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Open submission - a fad or an opportunity?

23 February 2015

Are things changing in terms of publishers accepting submissions or is the latest fashion for ‘open submissions' just a fashion? Big publishers abandoned what was rudely called ‘the slush pile' some years ago, so why are some imprints now having open submission periods, mostly of only two weeks or so?

Partly this is because of the publicity value for editors of making a publishing list, perhaps especially a new imprint, seem open to all comers. There's always the chance - and in fact the probability - of finding a publishable manuscript if the editors sift through enough manuscripts. What put them off doing this in the first place is that editors in publishing houses don't have enough time to read unsolicited submissions, so it's easier to use agents as filters. And as everyone knows, agents are hard to get to, because they too have large numbers of submissions and not enough time to deal with them.

Alex Bowler at Jonathan Cape is still sifting through 5,000 manuscripts from their open submission Jonathan Cape open submission. He thinks that three have real promise. Next month Tinder Press, Headline's literary imprint, is having an open submission period, which we'll cover more fully next week (no submissions before 2 March). What does Mary-Anne Harrington, its publisher, hope to find? ‘We all feel that it's incumbent on us not just to sit waiting for agents to send us things. We have to take the initiative.'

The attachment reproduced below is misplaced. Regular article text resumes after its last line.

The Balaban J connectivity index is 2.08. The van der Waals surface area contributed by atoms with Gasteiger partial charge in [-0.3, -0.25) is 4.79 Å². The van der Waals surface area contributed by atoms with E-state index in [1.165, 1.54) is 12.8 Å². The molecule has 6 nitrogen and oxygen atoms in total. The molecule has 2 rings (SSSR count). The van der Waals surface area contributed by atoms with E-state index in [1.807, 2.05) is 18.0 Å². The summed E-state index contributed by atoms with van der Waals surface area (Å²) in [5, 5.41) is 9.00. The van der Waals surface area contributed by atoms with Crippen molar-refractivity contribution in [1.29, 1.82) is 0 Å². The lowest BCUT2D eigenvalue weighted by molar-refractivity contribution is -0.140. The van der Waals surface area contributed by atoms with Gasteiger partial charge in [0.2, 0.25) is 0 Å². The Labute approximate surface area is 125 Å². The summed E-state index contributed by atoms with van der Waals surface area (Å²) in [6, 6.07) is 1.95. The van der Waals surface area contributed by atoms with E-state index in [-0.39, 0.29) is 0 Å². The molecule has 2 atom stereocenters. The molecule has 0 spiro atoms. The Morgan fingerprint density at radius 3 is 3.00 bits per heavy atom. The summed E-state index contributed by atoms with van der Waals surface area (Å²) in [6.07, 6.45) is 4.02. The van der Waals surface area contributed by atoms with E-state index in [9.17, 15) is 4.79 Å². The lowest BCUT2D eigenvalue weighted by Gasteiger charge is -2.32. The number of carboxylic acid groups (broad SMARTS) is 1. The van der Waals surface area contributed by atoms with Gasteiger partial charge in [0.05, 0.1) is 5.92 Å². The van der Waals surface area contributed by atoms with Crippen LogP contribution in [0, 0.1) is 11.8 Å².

It's easy to be sceptical about this, given publishers' refusal to look at unsolicited submissions over the years, and their lack of manpower to do so now. Jonathan Lloyd, chairman of the Curtis BrownSee Curtis Brown listing Agency in London, says: ‘They don't have the resources, time and energy to deal with the flood of manuscripts that they're going to get. And they won't be filtered.'

So what's changed? Well, actually a great deal. Now any author can decide to self-publish their own work and it's not being particularly cynical to suggest that it may be better for publishers to wait until they've done so and built an audience, before scooping them up.

The world has changed and authors have a much better range of options.

The Slush Pile by Kay GaleWritersServices editor who has worked for many years as a freelance editor for number of publishers. offers a view from six years ago, but it still has some useful tips on submissions.

Making submissions